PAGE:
Darrell Rimmer Speeds Through Mobile Crane Operator Certification Exams and Passes!
Darrell Rimmer, an inspector and trainer with SIMMCO, a division of the Blurton Group, said, “I contribute my success to the formal training received from Crane Institute throughout the years, as well as my on-the-job experience.” He entered the industry in 1995. In 2003, he became a certified mobile crane inspector through Crane Institute. In 2006, he returned and earned both his Mobile Crane Operator Qualification and Mobile Crane Trainer Certification. He received his CIC Mobile Crane Operator Certification and CIC Practical Examiner Authorization in 2009. In addition to all of his mobile crane credentials, he is also a Qualified Rigger/Signalperson and a Certified Rigger/Signalperson Trainer.
Hats off to Mr. Rimmer, who recently renewed his CIC crane operator certification in a record time! Mr. Rimmer completed all six exams (General Knowledge, Telescoping Boom under 21 tons, Telescoping Boom 21-75 tons, Telescoping Boom over 75 tons, Lattice Crawler, and Lattice Carrier) in less than 2 ½ hours. The allotted time frame given is 6 ½ hours, though most complete the exams in 4 ½ to 5 hours.
Barbara Weedin, Open Enrollment Coordinator at Crane Institute, stated, “He has an incredible brain!” Mr. Rimmer modestly replied, “I’ve always struggled with math, but I’ve been trained through the Crane Institute, and I’ve been teaching others. Attending the class again was the review I needed to prepare for the exams.”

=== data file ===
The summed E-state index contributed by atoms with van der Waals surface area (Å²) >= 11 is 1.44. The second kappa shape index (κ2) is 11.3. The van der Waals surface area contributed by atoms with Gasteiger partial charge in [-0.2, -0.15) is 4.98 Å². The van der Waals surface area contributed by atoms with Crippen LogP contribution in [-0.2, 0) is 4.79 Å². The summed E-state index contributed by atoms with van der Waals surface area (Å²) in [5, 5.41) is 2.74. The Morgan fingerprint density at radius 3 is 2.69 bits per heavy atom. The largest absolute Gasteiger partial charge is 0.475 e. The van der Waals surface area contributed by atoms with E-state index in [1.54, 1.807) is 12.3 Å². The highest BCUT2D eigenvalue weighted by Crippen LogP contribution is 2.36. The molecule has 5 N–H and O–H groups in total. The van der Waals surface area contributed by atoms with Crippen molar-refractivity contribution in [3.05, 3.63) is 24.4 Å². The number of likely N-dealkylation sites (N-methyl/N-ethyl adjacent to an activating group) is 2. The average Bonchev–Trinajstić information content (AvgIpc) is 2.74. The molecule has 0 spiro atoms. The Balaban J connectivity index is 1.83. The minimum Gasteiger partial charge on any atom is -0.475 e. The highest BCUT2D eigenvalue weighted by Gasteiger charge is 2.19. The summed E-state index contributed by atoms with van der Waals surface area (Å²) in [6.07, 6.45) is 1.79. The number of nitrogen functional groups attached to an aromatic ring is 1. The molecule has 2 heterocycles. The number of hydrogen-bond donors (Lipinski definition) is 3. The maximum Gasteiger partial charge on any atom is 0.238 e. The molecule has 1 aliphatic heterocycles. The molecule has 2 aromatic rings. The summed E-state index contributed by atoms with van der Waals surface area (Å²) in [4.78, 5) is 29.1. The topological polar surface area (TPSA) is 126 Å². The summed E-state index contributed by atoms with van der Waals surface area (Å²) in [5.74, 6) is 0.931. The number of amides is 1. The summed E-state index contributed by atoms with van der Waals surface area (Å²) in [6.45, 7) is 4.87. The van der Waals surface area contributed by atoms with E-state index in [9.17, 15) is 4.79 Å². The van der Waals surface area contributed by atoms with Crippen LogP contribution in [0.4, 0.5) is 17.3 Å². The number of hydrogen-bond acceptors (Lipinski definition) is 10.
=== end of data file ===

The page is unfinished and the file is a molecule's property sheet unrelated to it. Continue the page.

OSHA is Campaigning to Prevent Heat Illness in Outdoor Workers
Heat Illness can affect anyone working outside. This includes crane operators, riggers, signalpersons, inspectors, and supervisors. You do not have to exert much energy to become dehydrated, but the more you work in the heat, the more likely you are to be affected by heat illness such as, mild heat rash to the more severe heat stroke.
To prevent heat illness:
• Keep water in your tool belt, drinking every 15 minutes even if you don’t feel thirsty.
• Avoid sports drinks, which contrary to popular thinking, will dehydrate you.
• Try to rest in shaded areas to cool down
• Keep your neck cool by wearing a hard hat neck shade
• Wear hats, sunglasses, and light-colored clothes
• Be aware of heat illness warning signs
• Keep an eye on co-workers
• Ease into working in heat until your body gets used to it.
Learn more about Heat Illness and this Campaign from OSHA.